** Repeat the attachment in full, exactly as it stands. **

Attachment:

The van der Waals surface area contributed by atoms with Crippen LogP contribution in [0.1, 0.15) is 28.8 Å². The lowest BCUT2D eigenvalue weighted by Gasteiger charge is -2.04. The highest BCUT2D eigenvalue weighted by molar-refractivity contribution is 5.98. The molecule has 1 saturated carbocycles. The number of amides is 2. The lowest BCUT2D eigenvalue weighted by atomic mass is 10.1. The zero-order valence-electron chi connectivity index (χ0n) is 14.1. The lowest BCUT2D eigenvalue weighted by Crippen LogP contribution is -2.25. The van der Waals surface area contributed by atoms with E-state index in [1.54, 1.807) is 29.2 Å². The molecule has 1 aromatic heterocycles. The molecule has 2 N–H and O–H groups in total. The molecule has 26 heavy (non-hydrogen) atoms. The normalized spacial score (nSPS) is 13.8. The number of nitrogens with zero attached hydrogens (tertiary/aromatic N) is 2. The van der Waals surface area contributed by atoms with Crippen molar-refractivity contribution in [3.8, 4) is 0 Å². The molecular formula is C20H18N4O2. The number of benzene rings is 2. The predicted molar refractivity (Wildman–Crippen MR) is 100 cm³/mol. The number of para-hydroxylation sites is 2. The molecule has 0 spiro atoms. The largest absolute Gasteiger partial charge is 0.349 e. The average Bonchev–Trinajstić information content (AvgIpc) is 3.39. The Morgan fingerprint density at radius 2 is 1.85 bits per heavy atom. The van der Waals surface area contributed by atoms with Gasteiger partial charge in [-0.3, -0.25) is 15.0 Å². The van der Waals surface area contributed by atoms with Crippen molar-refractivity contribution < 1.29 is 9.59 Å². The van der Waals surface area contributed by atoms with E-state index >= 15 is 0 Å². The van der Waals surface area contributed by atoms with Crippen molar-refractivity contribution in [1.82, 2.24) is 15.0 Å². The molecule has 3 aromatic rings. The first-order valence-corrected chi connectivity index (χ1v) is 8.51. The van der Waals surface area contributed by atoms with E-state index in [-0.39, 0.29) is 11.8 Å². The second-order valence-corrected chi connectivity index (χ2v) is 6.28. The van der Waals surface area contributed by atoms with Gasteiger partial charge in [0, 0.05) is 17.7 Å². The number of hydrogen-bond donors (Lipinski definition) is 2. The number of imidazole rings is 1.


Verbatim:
The van der Waals surface area contributed by atoms with Crippen LogP contribution in [0.1, 0.15) is 28.8 Å². The lowest BCUT2D eigenvalue weighted by Gasteiger charge is -2.04. The highest BCUT2D eigenvalue weighted by molar-refractivity contribution is 5.98. The molecule has 1 saturated carbocycles. The number of amides is 2. The lowest BCUT2D eigenvalue weighted by atomic mass is 10.1. The zero-order valence-electron chi connectivity index (χ0n) is 14.1. The lowest BCUT2D eigenvalue weighted by Crippen LogP contribution is -2.25. The van der Waals surface area contributed by atoms with E-state index in [1.54, 1.807) is 29.2 Å². The molecule has 1 aromatic heterocycles. The molecule has 2 N–H and O–H groups in total. The molecule has 26 heavy (non-hydrogen) atoms. The normalized spacial score (nSPS) is 13.8. The number of nitrogens with zero attached hydrogens (tertiary/aromatic N) is 2. The van der Waals surface area contributed by atoms with Crippen molar-refractivity contribution in [3.8, 4) is 0 Å². The molecular formula is C20H18N4O2. The number of benzene rings is 2. The predicted molar refractivity (Wildman–Crippen MR) is 100 cm³/mol. The number of para-hydroxylation sites is 2. The molecule has 0 spiro atoms. The largest absolute Gasteiger partial charge is 0.349 e. The average Bonchev–Trinajstić information content (AvgIpc) is 3.39. The Morgan fingerprint density at radius 2 is 1.85 bits per heavy atom. The van der Waals surface area contributed by atoms with Gasteiger partial charge in [-0.3, -0.25) is 15.0 Å². The van der Waals surface area contributed by atoms with Crippen molar-refractivity contribution < 1.29 is 9.59 Å². The van der Waals surface area contributed by atoms with E-state index >= 15 is 0 Å². The van der Waals surface area contributed by atoms with Crippen molar-refractivity contribution in [1.82, 2.24) is 15.0 Å². The molecule has 3 aromatic rings. The first-order valence-corrected chi connectivity index (χ1v) is 8.51. The van der Waals surface area contributed by atoms with E-state index in [-0.39, 0.29) is 11.8 Å². The second-order valence-corrected chi connectivity index (χ2v) is 6.28. The van der Waals surface area contributed by atoms with Gasteiger partial charge in [0, 0.05) is 17.7 Å². The number of hydrogen-bond donors (Lipinski definition) is 2. The number of imidazole rings is 1.